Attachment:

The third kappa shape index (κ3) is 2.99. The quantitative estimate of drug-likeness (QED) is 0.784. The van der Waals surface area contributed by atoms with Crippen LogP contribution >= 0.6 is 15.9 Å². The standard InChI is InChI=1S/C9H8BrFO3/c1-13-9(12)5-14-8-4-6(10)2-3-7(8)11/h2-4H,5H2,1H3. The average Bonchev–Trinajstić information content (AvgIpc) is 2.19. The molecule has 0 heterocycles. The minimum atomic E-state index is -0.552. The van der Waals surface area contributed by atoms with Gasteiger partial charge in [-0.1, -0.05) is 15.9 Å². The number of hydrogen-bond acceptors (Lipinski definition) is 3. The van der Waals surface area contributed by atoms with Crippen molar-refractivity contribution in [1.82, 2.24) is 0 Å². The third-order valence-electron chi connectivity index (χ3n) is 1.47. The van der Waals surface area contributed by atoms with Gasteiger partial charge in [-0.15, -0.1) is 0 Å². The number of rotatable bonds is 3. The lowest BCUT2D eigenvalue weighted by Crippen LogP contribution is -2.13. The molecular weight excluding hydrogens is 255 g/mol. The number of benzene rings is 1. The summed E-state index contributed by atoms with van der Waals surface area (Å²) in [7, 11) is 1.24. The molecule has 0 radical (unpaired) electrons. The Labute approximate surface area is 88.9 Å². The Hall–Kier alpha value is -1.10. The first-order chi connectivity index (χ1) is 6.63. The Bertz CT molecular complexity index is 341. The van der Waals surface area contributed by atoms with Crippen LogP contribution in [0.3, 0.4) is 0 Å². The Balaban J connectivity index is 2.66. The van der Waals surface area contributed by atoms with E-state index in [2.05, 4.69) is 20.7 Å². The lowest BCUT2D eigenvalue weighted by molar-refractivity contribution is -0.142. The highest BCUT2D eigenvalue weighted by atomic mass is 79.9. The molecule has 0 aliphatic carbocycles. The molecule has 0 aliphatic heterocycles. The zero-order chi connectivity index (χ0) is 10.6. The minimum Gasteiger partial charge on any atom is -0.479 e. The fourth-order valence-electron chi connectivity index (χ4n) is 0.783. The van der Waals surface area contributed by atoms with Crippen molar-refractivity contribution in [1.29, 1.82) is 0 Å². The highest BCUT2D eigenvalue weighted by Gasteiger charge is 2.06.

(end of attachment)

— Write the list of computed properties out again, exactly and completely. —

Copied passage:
The third kappa shape index (κ3) is 2.99. The quantitative estimate of drug-likeness (QED) is 0.784. The van der Waals surface area contributed by atoms with Crippen LogP contribution >= 0.6 is 15.9 Å². The standard InChI is InChI=1S/C9H8BrFO3/c1-13-9(12)5-14-8-4-6(10)2-3-7(8)11/h2-4H,5H2,1H3. The average Bonchev–Trinajstić information content (AvgIpc) is 2.19. The molecule has 0 heterocycles. The minimum atomic E-state index is -0.552. The van der Waals surface area contributed by atoms with Gasteiger partial charge in [-0.1, -0.05) is 15.9 Å². The number of hydrogen-bond acceptors (Lipinski definition) is 3. The van der Waals surface area contributed by atoms with Crippen molar-refractivity contribution in [1.82, 2.24) is 0 Å². The third-order valence-electron chi connectivity index (χ3n) is 1.47. The van der Waals surface area contributed by atoms with Gasteiger partial charge in [-0.15, -0.1) is 0 Å². The number of rotatable bonds is 3. The lowest BCUT2D eigenvalue weighted by Crippen LogP contribution is -2.13. The molecular weight excluding hydrogens is 255 g/mol. The number of benzene rings is 1. The summed E-state index contributed by atoms with van der Waals surface area (Å²) in [7, 11) is 1.24. The molecule has 0 radical (unpaired) electrons. The Labute approximate surface area is 88.9 Å². The Hall–Kier alpha value is -1.10. The first-order chi connectivity index (χ1) is 6.63. The Bertz CT molecular complexity index is 341. The van der Waals surface area contributed by atoms with Crippen LogP contribution in [0.3, 0.4) is 0 Å². The Balaban J connectivity index is 2.66. The van der Waals surface area contributed by atoms with E-state index in [2.05, 4.69) is 20.7 Å². The lowest BCUT2D eigenvalue weighted by molar-refractivity contribution is -0.142. The highest BCUT2D eigenvalue weighted by atomic mass is 79.9. The molecule has 0 aliphatic carbocycles. The molecule has 0 aliphatic heterocycles. The zero-order chi connectivity index (χ0) is 10.6. The minimum Gasteiger partial charge on any atom is -0.479 e. The fourth-order valence-electron chi connectivity index (χ4n) is 0.783. The van der Waals surface area contributed by atoms with Crippen molar-refractivity contribution in [1.29, 1.82) is 0 Å². The highest BCUT2D eigenvalue weighted by Gasteiger charge is 2.06.